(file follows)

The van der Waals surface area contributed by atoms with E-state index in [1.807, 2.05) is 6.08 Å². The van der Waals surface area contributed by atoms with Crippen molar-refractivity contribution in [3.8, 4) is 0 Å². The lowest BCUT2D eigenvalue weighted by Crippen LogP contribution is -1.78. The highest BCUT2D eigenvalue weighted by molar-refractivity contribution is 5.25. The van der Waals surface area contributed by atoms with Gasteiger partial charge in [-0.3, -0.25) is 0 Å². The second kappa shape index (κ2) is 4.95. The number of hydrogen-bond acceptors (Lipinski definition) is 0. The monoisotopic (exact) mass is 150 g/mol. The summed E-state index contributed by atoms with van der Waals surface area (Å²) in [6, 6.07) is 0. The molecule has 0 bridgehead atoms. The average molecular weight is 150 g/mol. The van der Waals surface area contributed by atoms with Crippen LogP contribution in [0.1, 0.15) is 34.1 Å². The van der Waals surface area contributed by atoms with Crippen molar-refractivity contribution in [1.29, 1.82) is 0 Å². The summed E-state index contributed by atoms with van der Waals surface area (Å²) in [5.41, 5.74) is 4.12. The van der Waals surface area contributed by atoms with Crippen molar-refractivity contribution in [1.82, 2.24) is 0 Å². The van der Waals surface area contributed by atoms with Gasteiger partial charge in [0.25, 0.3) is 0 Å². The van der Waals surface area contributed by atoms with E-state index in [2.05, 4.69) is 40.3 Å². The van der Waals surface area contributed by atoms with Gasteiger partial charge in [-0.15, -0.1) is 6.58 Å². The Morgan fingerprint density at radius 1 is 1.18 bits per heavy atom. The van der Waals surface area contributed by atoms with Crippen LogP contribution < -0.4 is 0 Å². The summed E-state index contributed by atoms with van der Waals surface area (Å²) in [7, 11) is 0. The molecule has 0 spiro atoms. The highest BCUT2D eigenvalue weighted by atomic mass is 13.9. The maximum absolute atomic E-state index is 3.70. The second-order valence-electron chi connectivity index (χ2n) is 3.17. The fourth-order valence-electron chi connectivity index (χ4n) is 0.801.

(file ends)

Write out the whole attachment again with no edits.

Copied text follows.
The van der Waals surface area contributed by atoms with E-state index in [1.807, 2.05) is 6.08 Å². The van der Waals surface area contributed by atoms with Crippen molar-refractivity contribution in [3.8, 4) is 0 Å². The lowest BCUT2D eigenvalue weighted by Crippen LogP contribution is -1.78. The highest BCUT2D eigenvalue weighted by molar-refractivity contribution is 5.25. The van der Waals surface area contributed by atoms with Gasteiger partial charge in [-0.3, -0.25) is 0 Å². The second kappa shape index (κ2) is 4.95. The number of hydrogen-bond acceptors (Lipinski definition) is 0. The monoisotopic (exact) mass is 150 g/mol. The summed E-state index contributed by atoms with van der Waals surface area (Å²) in [6, 6.07) is 0. The molecule has 0 bridgehead atoms. The average molecular weight is 150 g/mol. The van der Waals surface area contributed by atoms with Crippen LogP contribution in [0.1, 0.15) is 34.1 Å². The van der Waals surface area contributed by atoms with Crippen molar-refractivity contribution in [1.29, 1.82) is 0 Å². The summed E-state index contributed by atoms with van der Waals surface area (Å²) in [5.41, 5.74) is 4.12. The van der Waals surface area contributed by atoms with Crippen molar-refractivity contribution in [1.82, 2.24) is 0 Å². The van der Waals surface area contributed by atoms with Gasteiger partial charge in [0.25, 0.3) is 0 Å². The van der Waals surface area contributed by atoms with E-state index in [2.05, 4.69) is 40.3 Å². The van der Waals surface area contributed by atoms with Gasteiger partial charge in [-0.15, -0.1) is 6.58 Å². The Morgan fingerprint density at radius 1 is 1.18 bits per heavy atom. The van der Waals surface area contributed by atoms with Crippen LogP contribution < -0.4 is 0 Å². The summed E-state index contributed by atoms with van der Waals surface area (Å²) in [7, 11) is 0. The molecule has 0 spiro atoms. The highest BCUT2D eigenvalue weighted by atomic mass is 13.9. The maximum absolute atomic E-state index is 3.70. The second-order valence-electron chi connectivity index (χ2n) is 3.17. The fourth-order valence-electron chi connectivity index (χ4n) is 0.801.